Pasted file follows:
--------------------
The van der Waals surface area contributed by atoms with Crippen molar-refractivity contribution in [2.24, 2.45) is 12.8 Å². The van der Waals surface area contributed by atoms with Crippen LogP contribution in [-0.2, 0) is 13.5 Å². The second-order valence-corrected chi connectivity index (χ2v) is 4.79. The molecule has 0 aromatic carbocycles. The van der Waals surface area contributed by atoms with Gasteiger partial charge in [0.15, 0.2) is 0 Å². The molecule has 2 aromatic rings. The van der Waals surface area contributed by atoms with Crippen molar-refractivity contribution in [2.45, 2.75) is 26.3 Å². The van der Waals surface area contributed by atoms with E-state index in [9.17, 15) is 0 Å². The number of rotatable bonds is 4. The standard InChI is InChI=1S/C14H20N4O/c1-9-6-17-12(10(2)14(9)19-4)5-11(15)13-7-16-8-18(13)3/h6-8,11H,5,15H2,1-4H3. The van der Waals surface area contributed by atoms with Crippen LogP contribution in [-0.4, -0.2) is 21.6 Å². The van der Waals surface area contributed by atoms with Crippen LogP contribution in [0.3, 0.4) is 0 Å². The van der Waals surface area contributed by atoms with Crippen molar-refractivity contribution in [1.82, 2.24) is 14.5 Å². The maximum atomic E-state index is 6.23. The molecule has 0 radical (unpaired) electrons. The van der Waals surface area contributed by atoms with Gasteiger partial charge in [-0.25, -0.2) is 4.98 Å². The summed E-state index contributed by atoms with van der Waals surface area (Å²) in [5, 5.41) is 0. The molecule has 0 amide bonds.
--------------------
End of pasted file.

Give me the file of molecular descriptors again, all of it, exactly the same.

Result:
The van der Waals surface area contributed by atoms with Crippen molar-refractivity contribution in [2.24, 2.45) is 12.8 Å². The van der Waals surface area contributed by atoms with Crippen LogP contribution in [-0.2, 0) is 13.5 Å². The second-order valence-corrected chi connectivity index (χ2v) is 4.79. The molecule has 0 aromatic carbocycles. The van der Waals surface area contributed by atoms with Gasteiger partial charge in [0.15, 0.2) is 0 Å². The molecule has 2 aromatic rings. The van der Waals surface area contributed by atoms with Crippen molar-refractivity contribution in [2.45, 2.75) is 26.3 Å². The van der Waals surface area contributed by atoms with E-state index in [9.17, 15) is 0 Å². The number of rotatable bonds is 4. The standard InChI is InChI=1S/C14H20N4O/c1-9-6-17-12(10(2)14(9)19-4)5-11(15)13-7-16-8-18(13)3/h6-8,11H,5,15H2,1-4H3. The van der Waals surface area contributed by atoms with Crippen LogP contribution in [-0.4, -0.2) is 21.6 Å². The van der Waals surface area contributed by atoms with Crippen LogP contribution in [0.3, 0.4) is 0 Å². The van der Waals surface area contributed by atoms with Crippen molar-refractivity contribution in [1.82, 2.24) is 14.5 Å². The maximum atomic E-state index is 6.23. The molecule has 0 radical (unpaired) electrons. The van der Waals surface area contributed by atoms with Gasteiger partial charge in [-0.25, -0.2) is 4.98 Å². The summed E-state index contributed by atoms with van der Waals surface area (Å²) in [5, 5.41) is 0. The molecule has 0 amide bonds.